I tend to think of my weekly review as a cleaning of my mental house. Usually, I pick up a few things, make sure everything looks neat and organized, and return to my day, comfortable that everything is in order...but for an annual review, it’s time for deep cleaning. During the year I use the OmniFocus review feature to control how often I’m checking in on each project (let us be honest, Thanksgiving planning does not need to be reviewed every week...or in this past year, really at all).

For my annual review, I review every single project: on hold, someday/maybes, deferred...I check them all. I go through all of my folders, virtual and physical and ask myself this the best filing system? Can I get rid of any of this? What loose documents do I have floating around that don’t have a place?


Once you’ve done a thorough review of everything on your plate, you’re going to be in a better position to set goals. Throughout this entire process, I try to utilize GTD’s horizons of focus model. To put what I’ve been saying another way, my weekly review focuses on the ground level, horizon 1, and horizon 2. 

Horizon 3, 4, and 5 make their appearance at my annual review. If I want to move forward in my career, that’s not a project. That’s a vision that likely requires several different projects to come to fruition, and something I can’t accomplish if I haven’t defined what “moving forward” looks like. Without high-level review and thought, it’s going to be hard to prioritize, to know where you want to be spending your time and what you need to get there. I try to have a few different, high-level goals that are spread out among the major areas of my life. They’re my priority and how I will determine what projects I want to get done and how I’m measuring my success.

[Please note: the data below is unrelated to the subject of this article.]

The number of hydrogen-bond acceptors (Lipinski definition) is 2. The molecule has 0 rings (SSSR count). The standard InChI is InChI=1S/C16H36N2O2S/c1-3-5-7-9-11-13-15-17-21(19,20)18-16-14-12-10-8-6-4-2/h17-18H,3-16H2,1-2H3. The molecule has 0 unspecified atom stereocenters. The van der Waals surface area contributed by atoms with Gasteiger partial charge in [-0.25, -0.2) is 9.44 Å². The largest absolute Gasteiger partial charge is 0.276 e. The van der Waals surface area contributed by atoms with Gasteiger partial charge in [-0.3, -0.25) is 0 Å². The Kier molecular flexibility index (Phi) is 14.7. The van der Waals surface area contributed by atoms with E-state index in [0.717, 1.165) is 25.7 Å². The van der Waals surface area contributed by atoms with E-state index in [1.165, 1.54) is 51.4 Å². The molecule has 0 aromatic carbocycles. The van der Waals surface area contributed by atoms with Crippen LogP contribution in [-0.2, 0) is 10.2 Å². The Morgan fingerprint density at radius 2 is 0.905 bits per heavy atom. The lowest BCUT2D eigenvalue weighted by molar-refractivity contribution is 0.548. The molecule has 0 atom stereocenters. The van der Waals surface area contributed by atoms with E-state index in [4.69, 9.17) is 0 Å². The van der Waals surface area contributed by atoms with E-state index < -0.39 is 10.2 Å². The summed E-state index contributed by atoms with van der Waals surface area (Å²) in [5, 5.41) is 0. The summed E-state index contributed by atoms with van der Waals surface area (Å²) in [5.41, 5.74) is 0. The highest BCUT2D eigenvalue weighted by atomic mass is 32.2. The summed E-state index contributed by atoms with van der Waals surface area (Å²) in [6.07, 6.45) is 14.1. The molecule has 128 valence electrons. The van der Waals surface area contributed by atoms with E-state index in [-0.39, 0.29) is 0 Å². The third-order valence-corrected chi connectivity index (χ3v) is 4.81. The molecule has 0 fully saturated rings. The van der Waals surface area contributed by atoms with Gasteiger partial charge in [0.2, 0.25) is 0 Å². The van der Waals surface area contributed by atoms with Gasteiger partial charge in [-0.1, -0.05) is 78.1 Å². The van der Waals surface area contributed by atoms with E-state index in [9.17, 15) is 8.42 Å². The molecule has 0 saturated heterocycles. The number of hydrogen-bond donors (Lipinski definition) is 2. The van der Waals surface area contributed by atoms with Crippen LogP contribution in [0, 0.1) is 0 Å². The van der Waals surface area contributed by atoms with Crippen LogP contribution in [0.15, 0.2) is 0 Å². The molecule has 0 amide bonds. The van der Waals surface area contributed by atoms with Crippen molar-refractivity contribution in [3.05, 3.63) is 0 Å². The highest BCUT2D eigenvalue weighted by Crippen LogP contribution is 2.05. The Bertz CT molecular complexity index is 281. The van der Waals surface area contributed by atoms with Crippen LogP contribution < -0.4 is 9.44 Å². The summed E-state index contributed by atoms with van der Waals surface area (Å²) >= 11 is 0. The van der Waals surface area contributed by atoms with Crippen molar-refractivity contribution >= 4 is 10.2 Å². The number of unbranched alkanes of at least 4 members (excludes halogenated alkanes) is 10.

Final Note

Everything that we’ve discussed will likely be a waste of time if you don’t do one important final step: document. Your goals should be written down. The projects you identified from your trigger list should be captured and clarified to identify the next action step. I tend to use a notebook for both the past accomplishments and upcoming goals, projects go in OmniFocus, and certain specialized items, like my financial review, get their own spreadsheet. You’ve done all this work, you want to make sure you won’t forget it.

An annual review, like all GTD processes, requires a level of refinement.  Every year I add items to my annual review checklist, tailoring it to my specific needs. I hope you have fun doing the same.

You can read up on another take on these types of once-a-year reviews in the post, "GTD® Yearly Review" from Larry Salvatoriello. 

Ready to learn more about GTD hands-on? Join Jason Atwood, Arkus Co-Founder, Salesforce MVP Hall of Famer, and Certified GTD Trainer, for a 45-minute focused session in our next Lunch & Learn, “Living in a Distraction Free World”  on March 18th at 9am PST / 12pm EST. Click below to learn more. 

Join "Living in a Distraction Free World"

What does your annual review look like? Let me know on the Salesforce Trailblazer Community or chat with me on Twitter @KPuzzanghera.